“The focus on the teen market is a phenomenon that has undermined what’s theatrically possible in movies,” says Taylor, 42.
Yet the success of “Sideways,” which compiled seven Golden Globe nominations, has been inspirational, he adds. “It’s great for people who want to make adult movies that don’t necessarily have an A-list cast, or a big budget. It broadens the horizons.”
Much of “Sideways’ ” depth comes from its dashed hopes and shattered romances. In the movie, and in others that explore similar ideas, the characters must contend with the proposition that middle age often means making peace with the status quo.
“It’s finally accepting the limitation of what you’re going to be,” says John Curran, the director of “We Don’t Live Here Anymore,” a film about two couples and their fevered entanglements whose very title evokes a wistful yearning for a better past. The desperation of lost youth, the film suggests, inspires dangerous affairs that destroy marriages.
“When you’re young, the vitality of youth encourages you to think very broadly about the possibilities of life,” says Curran. “But as you get older, your life becomes layered with responsibilities. When all the parts of your life settle into a routine — and maybe you don’t have the career, the house that you wanted — you think that only a new love is going to shake up your life.”
There are lessons in such behavior, of course. In “Live Here,” amid the mundane dramas of everyday life, the characters’ illicit passion for each other creates not only searing wounds but the beginnings of wisdom.
“Considering the agony and everything they go through,” Curran says, “what they’re left with is very simple — adultery isn’t a solution.”
In “We Don’t Live Here Anymore,” adapted by Larry Gross from two short stories by Andre Dubus, a voiceover at the beginning of the film paints a stark glimpse of a middle-age moment:
“In his youth he had the virtues of madness: rage and passion and generosity. Now he gets a damp sponge from the kitchen and wipes dried ice cream from his car seat.”
Gross, 51, whose last produced screenplays were “Prozac Nation” and “Crime and Punishment in Suburbia,” says that mainstream films have abdicated adult relationships, which means adult problems.
“Studio people have been very up front about it,” he maintains. “They say, ‘That’s not the business we’re in.'”
“Closer,” the Mike Nichols film that delves into a conflicted quartet of lovers, is an extraordinary exception, Gross says, to the proposition that studios generally stay away from grave dramas pitched to adults. But the rash of independent films that have taken up the cause have effectively filled the void.
Struggles of maturity
“There’s almost a sense of relief that reality is available to us again,” Gross says. “Our social and cultural life is in a state of conflict and anxiety, and one way or another it will have to find expression. It’s good to put the audience through this.” From Julie Delpy’s point of view, the emerging struggles of maturity are almost invariably tied to finding the ideal mate, or keeping the one you have. “Love is not this impossible dream to attain, but it’s difficult to make those choices — you have to be a responsible adult,” says Delpy, 35, who stars in and co-wrote, with Richard Linklater and Ethan Hawke, the screenplay of “Before Sunset.” The pic contemplates romance interrupted and roads not taken.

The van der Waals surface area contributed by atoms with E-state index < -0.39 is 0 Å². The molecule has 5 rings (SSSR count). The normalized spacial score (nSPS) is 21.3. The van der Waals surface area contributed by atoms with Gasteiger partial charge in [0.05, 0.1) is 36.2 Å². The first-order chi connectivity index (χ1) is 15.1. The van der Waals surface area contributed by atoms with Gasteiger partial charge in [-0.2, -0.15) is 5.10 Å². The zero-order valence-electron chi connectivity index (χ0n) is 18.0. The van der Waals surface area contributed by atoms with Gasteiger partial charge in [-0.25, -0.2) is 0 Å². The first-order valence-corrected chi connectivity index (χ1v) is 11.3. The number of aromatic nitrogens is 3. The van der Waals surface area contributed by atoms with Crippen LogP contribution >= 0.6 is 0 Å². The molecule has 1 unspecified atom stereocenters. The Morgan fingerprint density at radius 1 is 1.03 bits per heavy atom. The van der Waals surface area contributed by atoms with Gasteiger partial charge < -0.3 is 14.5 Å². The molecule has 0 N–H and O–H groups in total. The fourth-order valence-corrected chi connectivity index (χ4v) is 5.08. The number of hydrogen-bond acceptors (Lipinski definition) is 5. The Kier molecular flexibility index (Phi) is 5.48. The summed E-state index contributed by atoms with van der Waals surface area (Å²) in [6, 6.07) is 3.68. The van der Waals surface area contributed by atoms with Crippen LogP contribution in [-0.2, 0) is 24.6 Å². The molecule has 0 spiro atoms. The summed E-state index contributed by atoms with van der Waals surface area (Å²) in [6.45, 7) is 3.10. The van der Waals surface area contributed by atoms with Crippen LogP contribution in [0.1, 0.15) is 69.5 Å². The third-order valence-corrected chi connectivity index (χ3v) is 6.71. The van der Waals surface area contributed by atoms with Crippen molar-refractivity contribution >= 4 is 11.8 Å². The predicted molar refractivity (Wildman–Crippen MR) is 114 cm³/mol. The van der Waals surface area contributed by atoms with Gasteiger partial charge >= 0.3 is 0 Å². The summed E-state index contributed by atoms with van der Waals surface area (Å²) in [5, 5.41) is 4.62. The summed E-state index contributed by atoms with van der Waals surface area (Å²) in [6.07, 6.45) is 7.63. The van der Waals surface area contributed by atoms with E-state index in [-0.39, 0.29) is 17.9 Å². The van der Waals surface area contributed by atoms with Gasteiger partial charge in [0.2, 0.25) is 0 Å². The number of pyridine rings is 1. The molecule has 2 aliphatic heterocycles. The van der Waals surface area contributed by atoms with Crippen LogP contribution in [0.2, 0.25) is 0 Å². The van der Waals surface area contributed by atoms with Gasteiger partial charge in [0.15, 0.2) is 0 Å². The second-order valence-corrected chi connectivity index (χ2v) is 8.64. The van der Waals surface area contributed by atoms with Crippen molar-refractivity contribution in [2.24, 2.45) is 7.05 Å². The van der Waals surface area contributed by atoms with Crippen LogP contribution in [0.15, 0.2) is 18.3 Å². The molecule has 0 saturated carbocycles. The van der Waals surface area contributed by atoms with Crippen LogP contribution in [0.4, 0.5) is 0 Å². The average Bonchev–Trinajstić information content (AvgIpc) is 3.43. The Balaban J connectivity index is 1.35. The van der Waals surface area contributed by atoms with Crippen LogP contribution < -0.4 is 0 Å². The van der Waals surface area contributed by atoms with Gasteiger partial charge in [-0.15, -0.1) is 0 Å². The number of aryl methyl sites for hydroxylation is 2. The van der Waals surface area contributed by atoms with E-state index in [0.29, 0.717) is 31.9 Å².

“There’s a lot of peace that comes from maturity,” says Delpy. “It comes to people later and later, but our society is made that way. It pushes you to stay adolescent.”
In the film, Delpy’s character, who has learned from experience the fluidity of love, says, “You can never replace anyone — what’s lost is lost.”
Even without hard-wrung experiences of their own, some filmmakers see middle age as a bountiful source of inspiration. Dan Harris, who is just 25, wrote about characters almost twice his age in his original screenplay “Imaginary Heroes,” and then directed veteran actors Sigourney Weaver and Jeff Daniels in the film.
“The burden has been placed on artists and filmmakers to ask questions, to reevaluate their lives and the state of the family,” Harris says. “A lot of filmmakers feel that’s prime real estate to explore.”
In “Imaginary Heroes,” a family is riven by two tragedies, one obvious, the other a dark secret. In classic crisis mode of middle years, Weaver, playing the mother, lapses into marijuana and pettiness, while Daniels as the father disengages from everyone, staring blankly from a park bench as the world revolves around him.
“If you create a world and a set of characters that are recognizable,” Harris says, “you can push the boundaries a little bit of the events that happen, and still make all the adventures and actions part of the common story that we all know.”